My Cup. My City.

My Cup. My City.

In the end, the fans of both teams came away with something to be proud of.

 

MLS Cup is the peak of America’s soccer season. Players and coaches who reach the championship-deciding match are rewarded with all the attention and pageantry that come with the game that will crown the new kings of Major League Soccer.

For supporters, the day is just as important.

In this year’s MLS Cup Final, Columbus Crew SC hosted the Portland Timbers at MAPFRE Stadium in Columbus, Ohio, thus setting the stage for a pair of fans that would arrive with similar emotions and leave with opposite ones.

Planning for the match's tifo – a large, hand-painted supporters’ display – began in Columbus nearly a week before the match.

Crew SC fan Morgan Hughes was among those who made the tifo, which covered the entire Nordecke – the Crew SC supporters’ section. And while the process of creating the display took hours and thousands of dollars, for fans, the show of support is simply a calling.

“I don’t know what we add to the game day, but I don’t think it’s about that. It’s just a thing that is us, and there’s no other option,” Hughes said. “There’s probably not one concrete answer to what it brings. But if it brings anything, then that’s good.”

Columbus and Portland don’t have a history of a rivalry, so the traveling group of around 2,000 Timbers felt welcome in the friendly competition between supporters groups in and around MAPFRE Stadium.

“It was pretty incredible,” Timbers Army member Andrew Self said. “We walked past all the tailgates going on. It’s not something we do in Portland, just because we don’t have a parking lot. It’s all pre-gaming in a pub somewhere, as opposed to barbecues. And it was fun to see everyone playing cornhole and grilling and that sort of thing.”

For longtime Crew SC fan and Crew Union co-founder John Clem, that atmosphere was key.

“I think Columbus is very inclusive in general, and we’re pretty outwardly friendly unless you’re a Chicago Fire fan,” he said with a laugh. “I think it makes for a great atmosphere. It’s great that we’re so open to having people come over and introduce themselves and not have it be a big deal, which is not always the case.”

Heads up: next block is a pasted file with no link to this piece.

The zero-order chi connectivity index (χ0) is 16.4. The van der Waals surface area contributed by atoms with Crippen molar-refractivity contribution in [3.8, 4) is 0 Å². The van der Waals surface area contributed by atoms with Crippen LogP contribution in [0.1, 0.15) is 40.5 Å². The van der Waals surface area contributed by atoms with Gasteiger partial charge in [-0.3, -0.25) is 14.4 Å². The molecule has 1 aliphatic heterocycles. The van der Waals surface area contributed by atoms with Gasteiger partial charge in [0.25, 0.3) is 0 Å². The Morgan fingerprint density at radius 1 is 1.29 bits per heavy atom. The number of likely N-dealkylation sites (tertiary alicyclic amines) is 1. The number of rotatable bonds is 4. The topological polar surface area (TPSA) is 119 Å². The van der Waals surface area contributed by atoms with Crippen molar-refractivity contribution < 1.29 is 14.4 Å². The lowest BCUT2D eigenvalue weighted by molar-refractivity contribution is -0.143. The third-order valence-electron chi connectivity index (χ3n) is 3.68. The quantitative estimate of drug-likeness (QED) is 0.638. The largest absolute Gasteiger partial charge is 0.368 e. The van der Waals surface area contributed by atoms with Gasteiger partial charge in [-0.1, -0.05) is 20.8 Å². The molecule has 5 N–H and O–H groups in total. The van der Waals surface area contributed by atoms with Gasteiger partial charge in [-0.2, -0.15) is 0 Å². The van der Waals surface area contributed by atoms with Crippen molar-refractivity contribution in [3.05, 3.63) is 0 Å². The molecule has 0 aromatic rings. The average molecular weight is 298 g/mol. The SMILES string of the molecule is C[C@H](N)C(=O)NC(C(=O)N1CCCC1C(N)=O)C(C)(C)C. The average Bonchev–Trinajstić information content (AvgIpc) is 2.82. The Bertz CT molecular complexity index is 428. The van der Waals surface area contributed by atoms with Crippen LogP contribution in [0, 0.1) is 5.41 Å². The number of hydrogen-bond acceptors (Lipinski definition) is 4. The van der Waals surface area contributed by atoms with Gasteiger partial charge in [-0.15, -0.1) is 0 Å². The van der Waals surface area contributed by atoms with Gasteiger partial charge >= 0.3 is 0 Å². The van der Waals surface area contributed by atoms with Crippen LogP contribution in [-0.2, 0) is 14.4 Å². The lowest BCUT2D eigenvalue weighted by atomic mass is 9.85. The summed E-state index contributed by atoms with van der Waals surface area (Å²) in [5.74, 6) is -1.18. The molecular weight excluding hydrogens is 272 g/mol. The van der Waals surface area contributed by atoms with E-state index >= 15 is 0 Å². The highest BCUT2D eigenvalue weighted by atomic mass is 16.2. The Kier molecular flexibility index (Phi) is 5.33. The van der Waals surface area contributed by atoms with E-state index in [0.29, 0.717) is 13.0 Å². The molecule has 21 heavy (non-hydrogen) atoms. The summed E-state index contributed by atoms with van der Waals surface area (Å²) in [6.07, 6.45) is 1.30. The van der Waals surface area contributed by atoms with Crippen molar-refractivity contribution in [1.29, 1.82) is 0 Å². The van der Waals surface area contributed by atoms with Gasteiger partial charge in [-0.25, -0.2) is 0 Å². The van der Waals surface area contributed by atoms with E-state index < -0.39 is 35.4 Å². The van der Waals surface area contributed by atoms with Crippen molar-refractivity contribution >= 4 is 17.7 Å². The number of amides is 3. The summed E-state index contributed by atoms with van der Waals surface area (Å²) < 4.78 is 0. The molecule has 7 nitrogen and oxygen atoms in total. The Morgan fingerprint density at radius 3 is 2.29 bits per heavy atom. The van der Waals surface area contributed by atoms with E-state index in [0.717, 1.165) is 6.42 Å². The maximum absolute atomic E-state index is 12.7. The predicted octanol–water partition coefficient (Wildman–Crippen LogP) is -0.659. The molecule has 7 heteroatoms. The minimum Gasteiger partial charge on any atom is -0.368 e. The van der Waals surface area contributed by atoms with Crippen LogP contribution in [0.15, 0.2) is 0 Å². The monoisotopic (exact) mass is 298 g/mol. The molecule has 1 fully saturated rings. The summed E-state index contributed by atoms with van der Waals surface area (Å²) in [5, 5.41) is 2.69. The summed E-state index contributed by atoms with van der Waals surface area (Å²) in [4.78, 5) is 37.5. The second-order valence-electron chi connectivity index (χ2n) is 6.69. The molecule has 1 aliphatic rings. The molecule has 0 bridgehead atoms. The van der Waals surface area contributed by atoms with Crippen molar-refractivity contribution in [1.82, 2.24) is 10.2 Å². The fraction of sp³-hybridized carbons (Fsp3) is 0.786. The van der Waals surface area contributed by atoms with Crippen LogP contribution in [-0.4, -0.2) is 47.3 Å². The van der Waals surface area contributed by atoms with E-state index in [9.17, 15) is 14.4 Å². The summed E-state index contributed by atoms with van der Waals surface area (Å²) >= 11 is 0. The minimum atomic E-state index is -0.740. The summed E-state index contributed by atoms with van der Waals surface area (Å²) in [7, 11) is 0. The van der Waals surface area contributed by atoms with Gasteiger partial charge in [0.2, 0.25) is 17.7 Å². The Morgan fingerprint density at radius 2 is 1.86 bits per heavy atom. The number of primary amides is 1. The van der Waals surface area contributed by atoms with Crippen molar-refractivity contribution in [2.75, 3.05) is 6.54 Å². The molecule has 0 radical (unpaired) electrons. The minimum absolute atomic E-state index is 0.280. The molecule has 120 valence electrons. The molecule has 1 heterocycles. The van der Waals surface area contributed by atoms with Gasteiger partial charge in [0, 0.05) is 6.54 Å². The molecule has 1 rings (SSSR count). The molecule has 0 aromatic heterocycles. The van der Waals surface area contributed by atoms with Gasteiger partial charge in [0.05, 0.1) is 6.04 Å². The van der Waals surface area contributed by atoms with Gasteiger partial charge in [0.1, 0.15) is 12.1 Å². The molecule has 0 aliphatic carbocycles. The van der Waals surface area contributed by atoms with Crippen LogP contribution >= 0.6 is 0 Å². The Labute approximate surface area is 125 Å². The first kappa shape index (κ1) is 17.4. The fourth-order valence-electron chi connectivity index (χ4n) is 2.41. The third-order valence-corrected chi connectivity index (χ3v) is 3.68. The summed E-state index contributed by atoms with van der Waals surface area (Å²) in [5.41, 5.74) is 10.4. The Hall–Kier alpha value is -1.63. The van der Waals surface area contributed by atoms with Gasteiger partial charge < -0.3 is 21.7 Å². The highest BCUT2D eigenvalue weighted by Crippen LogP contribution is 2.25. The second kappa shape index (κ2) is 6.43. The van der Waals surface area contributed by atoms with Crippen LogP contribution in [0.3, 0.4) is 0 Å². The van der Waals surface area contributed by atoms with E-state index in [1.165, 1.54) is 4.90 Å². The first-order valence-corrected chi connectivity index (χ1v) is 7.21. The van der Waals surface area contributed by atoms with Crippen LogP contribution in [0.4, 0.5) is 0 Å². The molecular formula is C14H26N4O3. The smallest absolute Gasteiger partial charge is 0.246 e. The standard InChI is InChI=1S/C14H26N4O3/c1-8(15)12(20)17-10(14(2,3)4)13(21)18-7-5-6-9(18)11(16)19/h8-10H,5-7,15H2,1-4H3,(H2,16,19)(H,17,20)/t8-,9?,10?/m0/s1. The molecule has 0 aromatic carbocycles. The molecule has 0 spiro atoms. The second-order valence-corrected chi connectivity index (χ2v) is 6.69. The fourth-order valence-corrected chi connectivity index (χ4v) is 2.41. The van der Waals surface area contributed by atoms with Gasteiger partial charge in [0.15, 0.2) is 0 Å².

By the time Portland hoisted the trophy after 90, dramatic minutes, Timbers fans were thrilled they made the cross-country trip to see their team lift the Cup.

Portland fan David Jarvis said there was no way he was missing the final after the Timbers’ heart attack-inducing first-round win over Sporting Kansas City decided on a lengthy penalty kick shootout.

“Portland championship opportunities are so few and far between, if this team was going to have a chance to win the title, I was going to be there,” he said. “The past two months of Timbers play feel like one giant amazing dream, and to a certain extent, it still does.”

And with about 2,000 of their fans in the house, the “team of destiny” feel of Portland’s season was complete.

“I don’t believe in fate or destiny or anything like that,” Self said. “But it was just like it was meant to be.”

All was not lost for Columbus fans.

In an era when MLS is gaining steam and a national following, the city and fans of Columbus did well for themselves.

“I think longer term, it was a bigger impact to have hosted this game and lost than to have gone to…Dallas and maybe not won,” Clem said. “I think we got a lot out of hosting it because of how galvanized and excited the city was by being part of it.”